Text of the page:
Social media platforms such as Facebook and Twitter are particularly susceptible to the unsuspecting distribution of malware or infected links, due in part to the growing popularity of URL shortening services such as bit.ly and tinyurl. Truncating the link using one of these sites may have become common due to its convenience, but it also makes fake links much harder to recognize. When a link is shortened, the victim is not immediately aware that the link they clicked will  take them to an illegitimate site, or installs malware.

This can be one of the most difficult methods to prevent beforehand, and personal discernment is always encouraged when clicking on unknown links, even those sent by a trusted friend or contact. Make sure to check your default privacy settings when opening a new account, filter out any messages sent from unverifiable followers or shell accounts, and continue to modify your settings as necessary.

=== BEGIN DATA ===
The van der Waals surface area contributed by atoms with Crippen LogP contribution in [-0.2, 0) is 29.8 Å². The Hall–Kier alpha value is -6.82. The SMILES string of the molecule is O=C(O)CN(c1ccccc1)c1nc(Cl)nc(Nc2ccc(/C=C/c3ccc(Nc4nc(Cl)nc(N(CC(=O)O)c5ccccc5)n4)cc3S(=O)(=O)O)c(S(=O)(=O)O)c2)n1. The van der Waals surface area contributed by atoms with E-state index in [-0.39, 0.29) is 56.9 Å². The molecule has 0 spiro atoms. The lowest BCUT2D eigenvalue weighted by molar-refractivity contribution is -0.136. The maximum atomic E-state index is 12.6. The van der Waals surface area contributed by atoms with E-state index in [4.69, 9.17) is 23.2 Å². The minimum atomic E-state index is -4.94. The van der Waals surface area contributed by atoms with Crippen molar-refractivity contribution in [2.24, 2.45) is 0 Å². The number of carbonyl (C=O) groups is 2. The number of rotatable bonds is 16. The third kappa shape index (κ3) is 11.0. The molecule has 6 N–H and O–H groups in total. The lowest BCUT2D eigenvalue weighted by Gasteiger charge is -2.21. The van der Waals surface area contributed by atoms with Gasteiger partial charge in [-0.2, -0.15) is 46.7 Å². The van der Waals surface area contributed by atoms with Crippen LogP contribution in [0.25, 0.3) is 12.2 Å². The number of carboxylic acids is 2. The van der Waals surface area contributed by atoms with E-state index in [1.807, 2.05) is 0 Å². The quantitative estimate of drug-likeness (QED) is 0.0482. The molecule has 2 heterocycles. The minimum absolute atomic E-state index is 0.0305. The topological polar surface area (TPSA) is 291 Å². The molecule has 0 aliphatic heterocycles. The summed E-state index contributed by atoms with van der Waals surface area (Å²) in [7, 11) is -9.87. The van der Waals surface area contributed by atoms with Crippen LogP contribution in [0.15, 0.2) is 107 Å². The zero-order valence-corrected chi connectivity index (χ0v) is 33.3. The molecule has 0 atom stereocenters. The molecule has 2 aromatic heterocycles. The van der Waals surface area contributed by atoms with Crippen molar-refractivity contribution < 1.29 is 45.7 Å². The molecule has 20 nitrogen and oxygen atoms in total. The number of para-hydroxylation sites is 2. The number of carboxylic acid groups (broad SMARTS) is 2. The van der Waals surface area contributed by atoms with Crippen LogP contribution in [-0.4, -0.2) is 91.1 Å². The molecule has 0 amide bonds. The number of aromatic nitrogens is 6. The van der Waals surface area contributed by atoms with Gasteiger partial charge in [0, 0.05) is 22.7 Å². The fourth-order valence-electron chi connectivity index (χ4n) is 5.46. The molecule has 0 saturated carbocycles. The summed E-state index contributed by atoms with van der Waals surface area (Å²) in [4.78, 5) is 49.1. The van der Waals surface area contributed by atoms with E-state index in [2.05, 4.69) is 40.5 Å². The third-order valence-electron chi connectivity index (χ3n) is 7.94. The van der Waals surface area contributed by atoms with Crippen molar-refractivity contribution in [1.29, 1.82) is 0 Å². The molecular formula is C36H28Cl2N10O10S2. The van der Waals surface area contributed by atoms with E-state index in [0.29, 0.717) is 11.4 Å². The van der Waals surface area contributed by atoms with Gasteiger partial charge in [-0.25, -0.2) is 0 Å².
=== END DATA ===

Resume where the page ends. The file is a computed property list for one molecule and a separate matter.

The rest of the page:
Confidential Information Leak

Social media platforms are designed to disseminate personal information, encouraging employees to reveal seemingly nonessential technical information to the general public — information which can then be used by cyber criminals to anonymously target specific individuals based on their profiles.

Just in case, make sure to secure any mobile devices linked to your social media accounts. Designing strong and varied passwords can be a powerful safeguard for the digital security of your social media accounts and devices.

Phishing Your Friends